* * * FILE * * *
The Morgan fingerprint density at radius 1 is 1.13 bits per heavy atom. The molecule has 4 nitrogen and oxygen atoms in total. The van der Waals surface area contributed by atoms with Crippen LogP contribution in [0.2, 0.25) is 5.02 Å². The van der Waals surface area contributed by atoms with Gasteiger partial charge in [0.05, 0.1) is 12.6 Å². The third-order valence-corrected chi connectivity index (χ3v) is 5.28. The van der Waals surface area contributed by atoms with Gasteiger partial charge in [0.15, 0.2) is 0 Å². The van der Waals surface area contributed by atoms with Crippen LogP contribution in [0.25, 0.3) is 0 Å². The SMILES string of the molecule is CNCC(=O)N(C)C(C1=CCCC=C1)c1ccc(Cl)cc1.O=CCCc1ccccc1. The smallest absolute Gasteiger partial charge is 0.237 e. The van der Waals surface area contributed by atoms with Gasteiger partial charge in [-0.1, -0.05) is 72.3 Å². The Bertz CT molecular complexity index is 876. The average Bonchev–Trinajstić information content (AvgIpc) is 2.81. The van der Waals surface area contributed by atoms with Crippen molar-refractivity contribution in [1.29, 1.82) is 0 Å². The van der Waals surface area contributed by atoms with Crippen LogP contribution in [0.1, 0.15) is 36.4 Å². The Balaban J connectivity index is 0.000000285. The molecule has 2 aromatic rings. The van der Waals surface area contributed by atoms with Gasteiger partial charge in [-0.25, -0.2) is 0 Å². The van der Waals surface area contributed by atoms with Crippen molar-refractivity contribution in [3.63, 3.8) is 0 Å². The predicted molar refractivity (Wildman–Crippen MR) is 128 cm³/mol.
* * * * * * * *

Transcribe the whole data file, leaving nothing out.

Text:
The Morgan fingerprint density at radius 1 is 1.13 bits per heavy atom. The molecule has 4 nitrogen and oxygen atoms in total. The van der Waals surface area contributed by atoms with Crippen LogP contribution in [0.2, 0.25) is 5.02 Å². The van der Waals surface area contributed by atoms with Gasteiger partial charge in [0.05, 0.1) is 12.6 Å². The third-order valence-corrected chi connectivity index (χ3v) is 5.28. The van der Waals surface area contributed by atoms with Gasteiger partial charge in [0.15, 0.2) is 0 Å². The van der Waals surface area contributed by atoms with Crippen LogP contribution in [0.25, 0.3) is 0 Å². The SMILES string of the molecule is CNCC(=O)N(C)C(C1=CCCC=C1)c1ccc(Cl)cc1.O=CCCc1ccccc1. The smallest absolute Gasteiger partial charge is 0.237 e. The van der Waals surface area contributed by atoms with Gasteiger partial charge in [-0.1, -0.05) is 72.3 Å². The Bertz CT molecular complexity index is 876. The average Bonchev–Trinajstić information content (AvgIpc) is 2.81. The van der Waals surface area contributed by atoms with Crippen molar-refractivity contribution in [1.29, 1.82) is 0 Å². The van der Waals surface area contributed by atoms with Crippen LogP contribution in [0.1, 0.15) is 36.4 Å². The Balaban J connectivity index is 0.000000285. The molecule has 2 aromatic rings. The van der Waals surface area contributed by atoms with Gasteiger partial charge in [-0.25, -0.2) is 0 Å². The van der Waals surface area contributed by atoms with Crippen molar-refractivity contribution in [3.63, 3.8) is 0 Å². The predicted molar refractivity (Wildman–Crippen MR) is 128 cm³/mol.